Cossette and SickKids win the #10YearChallenge

One of the attractions of social media marketing is the possibility of deftly sliding into a trending conversation, or tapping into a viral moment—catching lightning in a bottle and reaping all those lovely likes and retweets.

But for every perfectly delivered zinger at Donald Trump or timely response to a Super Bowl blackout, there are plenty of clumsy attempts at appropriating what’s trending now, including bad takes on everything from the anniversary of the attack on Pearl Harbor, to the marking of Martin Luther King Day.

These missteps usually occur because of a perceived need for expedience, with brands and their social agencies failing to stop and properly assess the implications of what they’re saying to potentially millions of followers.

Which brings us to SickKids’ recent efforts around the “#10YearChallenge,” the latest social media phenomenon that has been making the rounds since the beginning of the year. The premise is simple: post a profile pic from 2009 and another from 2019.


It quickly caught fire, with more than 4.3 million Instagram posts using the hashtag at last count. That’s in addition to 3.3 million using #10YearsChallenge and the literally hundreds of thousands of others using similar variations.

The challenge also proved a hit with celebrities, with everyone from Jennifer Lopez to Top Chef‘s Padma Lakshmi and supermodel Tyra Banks posting then and now pictures in what essentially amounted to a vanity exercise—belying their ready access to dieticians, personal trainers and a life lived in almost singleminded pursuit of health and beauty.

Their lives are 180-degrees from the reality of SickKids patients, but Cossette saw in the #10YearChallenge an opportunity to deliver a response that was both totally on-brand and beautiful in its simplicity: A series of Facebook and Instagram posts featuring patients who were battling life-altering medical conditions a decade ago, and today are thriving thanks to the care they received at the Toronto hospital.

Conceived by Andy Ng, a senior copywriter at Cossette, the social campaign was the type of responsive, thoughtful and clever marketing that powerfully demonstrates the power of creativity.

The “face” of the campaign was a former SickKids patient named Madi Scott, who a decade ago was a cancer patient facing an uncertain future and today is captain of the Elon University (North Carolina) Dance Team and about to graduate with two degrees. “The difference is SickKids,” read the Jan. 18 Instagram post, which has garnered more than 7,700 likes and 200 comments.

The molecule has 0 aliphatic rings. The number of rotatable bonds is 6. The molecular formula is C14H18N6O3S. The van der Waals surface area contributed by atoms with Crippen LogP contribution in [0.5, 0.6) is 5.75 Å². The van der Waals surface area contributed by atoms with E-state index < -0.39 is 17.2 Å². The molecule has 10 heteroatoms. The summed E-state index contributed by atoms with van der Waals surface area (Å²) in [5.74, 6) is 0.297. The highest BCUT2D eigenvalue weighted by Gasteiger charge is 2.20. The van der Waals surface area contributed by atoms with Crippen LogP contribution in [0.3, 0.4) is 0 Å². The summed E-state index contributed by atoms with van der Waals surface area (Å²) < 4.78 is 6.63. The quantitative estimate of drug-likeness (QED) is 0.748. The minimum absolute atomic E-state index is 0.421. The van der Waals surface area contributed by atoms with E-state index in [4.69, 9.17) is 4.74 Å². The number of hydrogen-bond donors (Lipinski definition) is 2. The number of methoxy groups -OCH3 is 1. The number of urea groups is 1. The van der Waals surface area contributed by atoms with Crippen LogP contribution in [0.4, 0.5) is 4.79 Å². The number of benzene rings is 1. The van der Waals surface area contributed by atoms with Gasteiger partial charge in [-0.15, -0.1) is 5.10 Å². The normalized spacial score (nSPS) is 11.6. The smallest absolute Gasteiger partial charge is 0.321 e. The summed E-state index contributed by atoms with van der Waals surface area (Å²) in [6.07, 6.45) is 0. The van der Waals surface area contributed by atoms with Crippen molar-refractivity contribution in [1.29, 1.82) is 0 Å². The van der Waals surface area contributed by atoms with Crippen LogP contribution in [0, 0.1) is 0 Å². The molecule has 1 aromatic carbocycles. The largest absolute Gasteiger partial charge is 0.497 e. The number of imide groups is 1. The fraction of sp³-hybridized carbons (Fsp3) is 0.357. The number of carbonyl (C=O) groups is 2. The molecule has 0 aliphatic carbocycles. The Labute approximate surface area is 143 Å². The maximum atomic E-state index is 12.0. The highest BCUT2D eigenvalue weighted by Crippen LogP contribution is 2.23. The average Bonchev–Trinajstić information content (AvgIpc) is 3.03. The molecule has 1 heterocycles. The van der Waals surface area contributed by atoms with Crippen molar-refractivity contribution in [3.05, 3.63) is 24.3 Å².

Another post featured Siena McLaven, today an active high-schooler who is a lifeguard and swimming teacher, and who 10 years ago faced two life-altering challenges: a hole in her heart and a benign facial tumour.

“There’s nothing more powerful and hard-hitting than seeing these children that may not have even been here today if not for SickKids,” says Cossette’s creative director, Craig McIntosh.

“For celebrities [The #10YearChallenge] is almost an anti-aging message, but in our case these children are going to relish the fact they have grey hair or wrinkles or gained a bit of weight, because they’ve been given the opportunity to age. If you gained 50 pounds, or you’ve lost all your hair, are you still going to be taking part? No.”

The idea went from conception to execution in just one day, with McIntosh crediting SickKids VP, brand strategy and communications Lori Davidson for immediately recognizing the strength of the idea. But while they moved quickly, they got the execution just right. It helped that the work was produced by an agency that has been deeply involved in telling the SickKids story for three years now.

The SickKids posts have reached more than 270,000 people on Facebook and also been lauded on both Instagram and Twitter—while also inspiring other former SickKids patients to create their own posts. “That’s when it’s a true success—more so than getting press or accolades,” says McIntosh.

The #10YearChallenge initiative is part of the broader “VS” campaign, which marked an abrupt shift in SickKids’ marketing approach when it debuted three years ago—focusing on “wins” rather than images of ill children.

“We wanted to show people what their money was achieving, and there’s no more powerful proof point than to show a photo from 10 years later showing a child that is happy, healthy and thriving,” says McIntosh. “It was tailor-made for us.”

You might even say picture perfect.

– Chris Powell

Chris Powell